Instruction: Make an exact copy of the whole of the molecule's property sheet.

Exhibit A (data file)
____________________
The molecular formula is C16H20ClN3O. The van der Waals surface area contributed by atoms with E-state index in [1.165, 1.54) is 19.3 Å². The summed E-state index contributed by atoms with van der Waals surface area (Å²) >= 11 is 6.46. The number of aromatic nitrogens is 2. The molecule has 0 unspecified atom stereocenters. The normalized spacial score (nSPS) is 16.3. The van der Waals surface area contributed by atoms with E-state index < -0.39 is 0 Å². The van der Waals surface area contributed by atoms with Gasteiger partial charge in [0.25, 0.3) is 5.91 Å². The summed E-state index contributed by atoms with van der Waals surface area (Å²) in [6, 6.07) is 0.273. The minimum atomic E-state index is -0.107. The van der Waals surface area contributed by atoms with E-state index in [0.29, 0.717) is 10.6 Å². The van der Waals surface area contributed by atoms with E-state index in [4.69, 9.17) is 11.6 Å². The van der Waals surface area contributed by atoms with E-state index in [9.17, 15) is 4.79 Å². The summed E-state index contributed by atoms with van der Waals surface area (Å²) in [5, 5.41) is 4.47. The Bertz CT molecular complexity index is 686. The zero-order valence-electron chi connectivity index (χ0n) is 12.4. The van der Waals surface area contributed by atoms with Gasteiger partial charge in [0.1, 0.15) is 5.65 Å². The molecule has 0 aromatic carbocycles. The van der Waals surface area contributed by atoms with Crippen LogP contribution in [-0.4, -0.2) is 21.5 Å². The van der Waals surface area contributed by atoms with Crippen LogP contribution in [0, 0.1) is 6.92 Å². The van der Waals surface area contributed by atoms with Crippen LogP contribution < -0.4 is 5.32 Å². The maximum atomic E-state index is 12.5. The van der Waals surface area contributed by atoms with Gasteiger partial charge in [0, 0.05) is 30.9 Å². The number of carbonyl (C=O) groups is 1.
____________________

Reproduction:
The molecular formula is C16H20ClN3O. The van der Waals surface area contributed by atoms with E-state index in [1.165, 1.54) is 19.3 Å². The summed E-state index contributed by atoms with van der Waals surface area (Å²) >= 11 is 6.46. The number of aromatic nitrogens is 2. The molecule has 0 unspecified atom stereocenters. The normalized spacial score (nSPS) is 16.3. The van der Waals surface area contributed by atoms with E-state index < -0.39 is 0 Å². The van der Waals surface area contributed by atoms with Gasteiger partial charge in [0.25, 0.3) is 5.91 Å². The summed E-state index contributed by atoms with van der Waals surface area (Å²) in [6, 6.07) is 0.273. The minimum atomic E-state index is -0.107. The van der Waals surface area contributed by atoms with E-state index in [0.29, 0.717) is 10.6 Å². The van der Waals surface area contributed by atoms with E-state index in [4.69, 9.17) is 11.6 Å². The van der Waals surface area contributed by atoms with E-state index in [9.17, 15) is 4.79 Å². The summed E-state index contributed by atoms with van der Waals surface area (Å²) in [5, 5.41) is 4.47. The Bertz CT molecular complexity index is 686. The zero-order valence-electron chi connectivity index (χ0n) is 12.4. The van der Waals surface area contributed by atoms with Gasteiger partial charge in [0.1, 0.15) is 5.65 Å². The molecule has 0 aromatic carbocycles. The van der Waals surface area contributed by atoms with Crippen LogP contribution in [-0.4, -0.2) is 21.5 Å². The van der Waals surface area contributed by atoms with Crippen LogP contribution in [0, 0.1) is 6.92 Å². The van der Waals surface area contributed by atoms with Crippen LogP contribution < -0.4 is 5.32 Å². The maximum atomic E-state index is 12.5. The van der Waals surface area contributed by atoms with Gasteiger partial charge in [0, 0.05) is 30.9 Å². The number of carbonyl (C=O) groups is 1.